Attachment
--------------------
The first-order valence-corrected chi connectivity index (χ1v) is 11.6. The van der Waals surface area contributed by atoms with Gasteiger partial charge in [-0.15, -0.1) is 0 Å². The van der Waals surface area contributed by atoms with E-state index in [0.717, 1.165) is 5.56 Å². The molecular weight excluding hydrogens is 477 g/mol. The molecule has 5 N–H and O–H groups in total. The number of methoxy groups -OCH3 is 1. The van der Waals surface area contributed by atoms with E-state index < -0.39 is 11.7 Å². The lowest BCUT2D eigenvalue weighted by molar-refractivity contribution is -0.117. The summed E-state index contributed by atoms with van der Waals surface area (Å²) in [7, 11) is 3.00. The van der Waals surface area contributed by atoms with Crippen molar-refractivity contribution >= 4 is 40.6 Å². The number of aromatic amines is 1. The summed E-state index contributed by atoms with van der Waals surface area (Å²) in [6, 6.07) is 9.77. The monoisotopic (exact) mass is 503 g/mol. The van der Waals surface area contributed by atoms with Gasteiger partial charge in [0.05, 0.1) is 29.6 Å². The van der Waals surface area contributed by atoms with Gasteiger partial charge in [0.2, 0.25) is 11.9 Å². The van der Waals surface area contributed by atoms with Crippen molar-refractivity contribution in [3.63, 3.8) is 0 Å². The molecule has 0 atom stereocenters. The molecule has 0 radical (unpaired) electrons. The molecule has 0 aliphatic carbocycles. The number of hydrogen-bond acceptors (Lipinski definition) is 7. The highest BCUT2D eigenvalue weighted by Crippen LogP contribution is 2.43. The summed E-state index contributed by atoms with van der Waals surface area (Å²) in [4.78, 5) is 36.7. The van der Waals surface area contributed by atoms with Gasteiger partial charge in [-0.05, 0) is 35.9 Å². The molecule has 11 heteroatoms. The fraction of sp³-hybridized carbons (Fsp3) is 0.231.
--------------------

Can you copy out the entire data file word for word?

The first-order valence-corrected chi connectivity index (χ1v) is 11.6. The van der Waals surface area contributed by atoms with Gasteiger partial charge in [-0.15, -0.1) is 0 Å². The van der Waals surface area contributed by atoms with E-state index in [0.717, 1.165) is 5.56 Å². The molecular weight excluding hydrogens is 477 g/mol. The molecule has 5 N–H and O–H groups in total. The number of methoxy groups -OCH3 is 1. The van der Waals surface area contributed by atoms with E-state index < -0.39 is 11.7 Å². The lowest BCUT2D eigenvalue weighted by molar-refractivity contribution is -0.117. The summed E-state index contributed by atoms with van der Waals surface area (Å²) in [7, 11) is 3.00. The van der Waals surface area contributed by atoms with Crippen molar-refractivity contribution >= 4 is 40.6 Å². The number of aromatic amines is 1. The summed E-state index contributed by atoms with van der Waals surface area (Å²) in [6, 6.07) is 9.77. The monoisotopic (exact) mass is 503 g/mol. The van der Waals surface area contributed by atoms with Gasteiger partial charge in [0.05, 0.1) is 29.6 Å². The van der Waals surface area contributed by atoms with Gasteiger partial charge in [0.2, 0.25) is 11.9 Å². The van der Waals surface area contributed by atoms with Crippen molar-refractivity contribution in [3.63, 3.8) is 0 Å². The molecule has 0 atom stereocenters. The molecule has 0 radical (unpaired) electrons. The molecule has 0 aliphatic carbocycles. The number of hydrogen-bond acceptors (Lipinski definition) is 7. The highest BCUT2D eigenvalue weighted by Crippen LogP contribution is 2.43. The summed E-state index contributed by atoms with van der Waals surface area (Å²) in [4.78, 5) is 36.7. The van der Waals surface area contributed by atoms with Gasteiger partial charge in [-0.05, 0) is 35.9 Å². The molecule has 11 heteroatoms. The fraction of sp³-hybridized carbons (Fsp3) is 0.231.